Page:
The spirit of Holi It's spirit is uniquely Indian, colourful, exotic, and full of the energy of life. Holi comes alive with the colours of 'gulal'. These are dry colours that are sold days before the festival actually begins. Markets are flooded with heaps of gulal - they are arranged in pyramids and sold loose. Vendors sit on street corners selling gulal to passers-by.
Gulal is made up of many rich colours like pink, magenta, red, yellow and green. 'Abeer' is made of small crystals or paper like chips of mica. This is usually mixed with the gulal to give it a rich shine. These colours can be used dry, or mixed with water.
New brides make a silver or gold colour from powders specially available in the market. This colour is mixed with a little coconut oil and stored in a bottle. It is applied in tiny quantities on the foreheads of near and dear ones, like a 'tilak' or a blaze-like mark. In the old days, colour for Holi was made at home, from the flowers of the 'tesu' tree. This tree is also called 'the flame of the forest' or 'palash'. The flowers of the latter are bright red in colour and they used to be collected from the trees and spread out on mats, to dry in the sun. Once dried, they were then ground to a fine powder. This powder was then mixed with water to give a beautiful saffron-red colour. The mixture was considered good for health, probably because of the reddish glow it left behind on the skin.
Holi is, therefore, aptly called the festival of colours.
Holi hai bhai holi hai!!! Bura na mano holi hai!! With splash of colored water and bombardment of paint balloons, begins the festivities of Holi in India!! This festival fills everyone with great enthusiasm and zeal. It’s the only festival in India, where no one is bothered about wearing perfect attire with matching accessories. However, there’s one thing about holi that really bothers us. That is the use of harsh chemical based colors.
But, fikar not! Here’s our special guide to help you make eco-friendly colors at home which are 101% safe and natural.
Skin yells!! Save Me
The colors available in cheap packaging in the market are all very harmful for you as well as the Mother Nature. The presence of harsh chemicals like metal oxides and industrial dyes etc. can be detected easily by just smelling them. Another harmful effect of these harsh colors is that they do not wear off easily; resulting in your extended stay at home till the color is completely warded off.
Disastrous effects of chemicals present in these colors:
Black (Lead Oxide): Kidney failure, learning disability
Green (Copper Sulphate): Temporary blindness
Purple (Chromium Iodide): Asthma, allergies
Silver (Aluminum Bromide): Carcinogenic
Red (Mercury Sulphite): Skin cancer
Hence, using homemade natural colors are safest as they are easily washable, don’t harm our skin and are extremely economical.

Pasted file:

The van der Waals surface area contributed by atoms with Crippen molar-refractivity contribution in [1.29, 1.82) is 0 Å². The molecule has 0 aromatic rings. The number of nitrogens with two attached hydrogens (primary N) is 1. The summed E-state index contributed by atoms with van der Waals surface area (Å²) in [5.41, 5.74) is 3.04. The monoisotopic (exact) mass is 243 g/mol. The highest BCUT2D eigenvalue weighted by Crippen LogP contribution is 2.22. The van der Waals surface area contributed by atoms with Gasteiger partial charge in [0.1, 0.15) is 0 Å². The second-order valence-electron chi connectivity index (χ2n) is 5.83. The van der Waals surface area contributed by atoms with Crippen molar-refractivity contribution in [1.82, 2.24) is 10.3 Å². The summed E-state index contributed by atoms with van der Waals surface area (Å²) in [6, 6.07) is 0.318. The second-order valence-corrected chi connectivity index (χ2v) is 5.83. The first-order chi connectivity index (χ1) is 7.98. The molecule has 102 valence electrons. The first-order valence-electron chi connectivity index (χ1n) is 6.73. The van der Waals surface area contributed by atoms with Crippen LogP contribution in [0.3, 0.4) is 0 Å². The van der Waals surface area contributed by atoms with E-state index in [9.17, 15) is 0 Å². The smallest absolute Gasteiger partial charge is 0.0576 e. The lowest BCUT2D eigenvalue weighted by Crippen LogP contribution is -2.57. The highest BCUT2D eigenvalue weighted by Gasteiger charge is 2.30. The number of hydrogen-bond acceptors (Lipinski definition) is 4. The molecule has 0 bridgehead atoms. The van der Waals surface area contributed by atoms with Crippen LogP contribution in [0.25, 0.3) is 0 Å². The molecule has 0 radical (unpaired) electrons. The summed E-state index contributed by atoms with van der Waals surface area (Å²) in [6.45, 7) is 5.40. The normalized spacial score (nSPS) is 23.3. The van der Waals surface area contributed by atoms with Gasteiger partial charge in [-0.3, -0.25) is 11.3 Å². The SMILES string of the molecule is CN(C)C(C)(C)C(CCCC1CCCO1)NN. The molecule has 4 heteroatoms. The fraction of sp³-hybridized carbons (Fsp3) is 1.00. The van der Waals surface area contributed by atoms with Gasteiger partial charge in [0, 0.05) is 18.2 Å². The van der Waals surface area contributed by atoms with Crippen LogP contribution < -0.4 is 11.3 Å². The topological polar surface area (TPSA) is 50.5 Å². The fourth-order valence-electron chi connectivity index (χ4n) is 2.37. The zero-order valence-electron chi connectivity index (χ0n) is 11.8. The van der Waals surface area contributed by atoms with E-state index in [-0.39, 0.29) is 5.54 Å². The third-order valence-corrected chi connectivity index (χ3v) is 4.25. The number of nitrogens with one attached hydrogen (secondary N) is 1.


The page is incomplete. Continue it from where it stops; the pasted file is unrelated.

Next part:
Ingredients for 101% natural colors for Holi:
Radiant Red: Red sandal wood powder/ dry red hibiscus petals/rose petals.
Go green: Henna leaves/dry coriander leaves/ dry spinach leaves.
Beaming blue: Dry petals of blue hibiscus/blue gladiolus flower/Indigo (neel).
Sunny Yellow: Kasturi turmeric/ Yellow chandan/petals of marigold flower.
Scintillating Saffron: Dried petals of Palash (Butea monosperma) flower/ Saffron (Kesar)
Vibrant Violet: Beet root juice.
Beaming black: Black grapes/kohl (kajal)
Funky Brown: Coffee powder/Tea leaves.
Step 1: Split the petals of flowers and dry them in shade for eight hours daily for 4-5 days (approx.)
Step 2: When the petals are completely dried, grind them in mixers. Sieve this powder to obtain a finer Gulal (Dry Holi color).
Step 3: Augment (add mass) the powder by mixing corn starch/gram flour (besan) to it. Enhance the fragrance of this Concoction by adding powdered kachursugandhi or chandan powder sandal wood).
Step 4: For wet colors, soak the ingredients overnight in water. Next day blend the colors into a fine paste in blender. Add this paste to the desired amount of water and enjoy your Holi without harming your skin and the environment.
Let’s paint the world naturally!!
Today, many people may not be aware of this fact that earlier people used to make natural colours for Holi at home, from the flowers of the ‘tesu’ tree. This tree is also called ‘the flame of the forest’ or ‘palash’. The flowers of the latter are bright red in colour and they used to be collected from the trees and spread out on mats, to dry in the sun. Once dried, they were then ground to a fine powder. This powder was then mixed with water to give a beautiful saffron-red color. The mixture was considered good for health, probably because of the reddish glow it left behind on the skin.
But if you have time, then you can make your own natural colors or eco friendly colors at home.